Want to run for the Grand Forks School Board? Here’s how – and who’s already looking for a seat – Grand Forks Herald


Want to run for the Grand Forks School Board?

Grand Forks Public Schools is set to hold elections for five seats on its nine-member school board in June. As of Thursday, March 10, three people have filed the necessary documents to appear on the district ballots. They are, in alphabetical order by surname:

  • Ron Barta, master logistician with the Department of Homeland Security, who said he handles land ports of entry and airports in Idaho, Montana, North Dakota and Minnesota.
  • Jacqueline Hassett, a licensed social worker who is currently a public health specialist and health equity coordinator at Grand Forks Public Health. She was first elected to the board in 2018. A win this summer would re-install her for a second term there.
  • Marie Stewart, who listed her occupation as a freelance “supplier” on her application form. The phone number she listed on that form had no voicemail set up and did not respond to a pair of text messages the Herald sent her.
  • And Brad Sturlaugson, funeral director at Norman Funeral Home and president of the South Forks Lions Club.

Here’s how to apply: File an “Application Form” and “Declaration of Interests” with the Grand Forks Public Schools Business Manager by 4 p.m. on Monday, April 11. Both forms are available at the District Business Office at the Mark Sanford Education Center. , 2400 47th Ave S., Grand Forks.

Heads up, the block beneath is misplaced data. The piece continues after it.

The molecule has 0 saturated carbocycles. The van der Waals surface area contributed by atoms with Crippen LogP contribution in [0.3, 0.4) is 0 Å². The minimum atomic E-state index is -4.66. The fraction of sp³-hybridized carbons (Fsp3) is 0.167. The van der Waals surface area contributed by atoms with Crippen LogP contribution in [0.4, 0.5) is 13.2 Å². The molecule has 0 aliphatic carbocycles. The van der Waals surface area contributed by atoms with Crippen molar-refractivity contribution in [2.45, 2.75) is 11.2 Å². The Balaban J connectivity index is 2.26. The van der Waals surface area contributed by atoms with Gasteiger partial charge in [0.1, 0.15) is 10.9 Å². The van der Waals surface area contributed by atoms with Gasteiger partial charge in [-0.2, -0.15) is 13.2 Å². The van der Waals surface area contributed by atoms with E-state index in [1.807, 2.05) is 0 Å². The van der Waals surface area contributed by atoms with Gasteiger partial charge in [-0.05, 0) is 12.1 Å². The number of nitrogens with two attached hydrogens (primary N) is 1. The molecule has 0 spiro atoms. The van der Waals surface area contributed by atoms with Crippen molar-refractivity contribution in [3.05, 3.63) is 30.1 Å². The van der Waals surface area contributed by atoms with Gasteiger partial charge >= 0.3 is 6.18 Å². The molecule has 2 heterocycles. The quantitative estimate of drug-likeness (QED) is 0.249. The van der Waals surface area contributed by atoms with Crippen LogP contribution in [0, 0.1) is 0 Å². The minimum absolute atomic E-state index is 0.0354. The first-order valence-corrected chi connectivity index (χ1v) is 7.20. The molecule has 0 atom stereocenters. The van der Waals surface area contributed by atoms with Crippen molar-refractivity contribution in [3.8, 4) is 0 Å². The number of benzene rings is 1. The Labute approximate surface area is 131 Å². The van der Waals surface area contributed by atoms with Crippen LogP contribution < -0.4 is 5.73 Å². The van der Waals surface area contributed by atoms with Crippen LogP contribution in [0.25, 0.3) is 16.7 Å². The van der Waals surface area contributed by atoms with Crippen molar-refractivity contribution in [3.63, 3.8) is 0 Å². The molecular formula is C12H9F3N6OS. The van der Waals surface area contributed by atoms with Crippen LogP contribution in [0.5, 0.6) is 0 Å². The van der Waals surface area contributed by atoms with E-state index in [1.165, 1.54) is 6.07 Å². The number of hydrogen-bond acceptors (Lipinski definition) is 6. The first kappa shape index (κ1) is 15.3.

Each council seat is “at-large”, meaning that its occupant represents the entire district, rather than a single ward or another segment of it.

Each board member serves a four-year term. The council election is scheduled for Tuesday, June 14, and will coincide with a statewide primary.

Board seats for election this summer are currently held by Doug Carpenter, Chris Douthit, Shannon Mikula, Bill Palmiscno and Hassett. Hassett is the only one of the group so far to have filed the necessary paperwork to run again.

Douthit, a longtime teacher and school administrator in the district, said in January that he does not plan to run for another term.

Palmiscno, who retired from the Grand Forks Park district last spring after 47 years, said he is still weighing his options but plans to decide whether he will run again by the end of March. An important factor, he told the Herald, is time and whether he can dedicate enough of it to the position while he helps with his grandchildren.

“But they will be the main reason I would run too,” Palmiscno said with a chuckle.

Carpenter also said he hasn’t decided whether to run for another term. He said he will assess the district’s finance and facility plans when making that decision, along with the other candidates in the field.

“And if I feel like I can still contribute something for the benefit of the council and the district,” Carpenter added.

Mikula did not return Herald requests for comment on Thursday or Friday morning.

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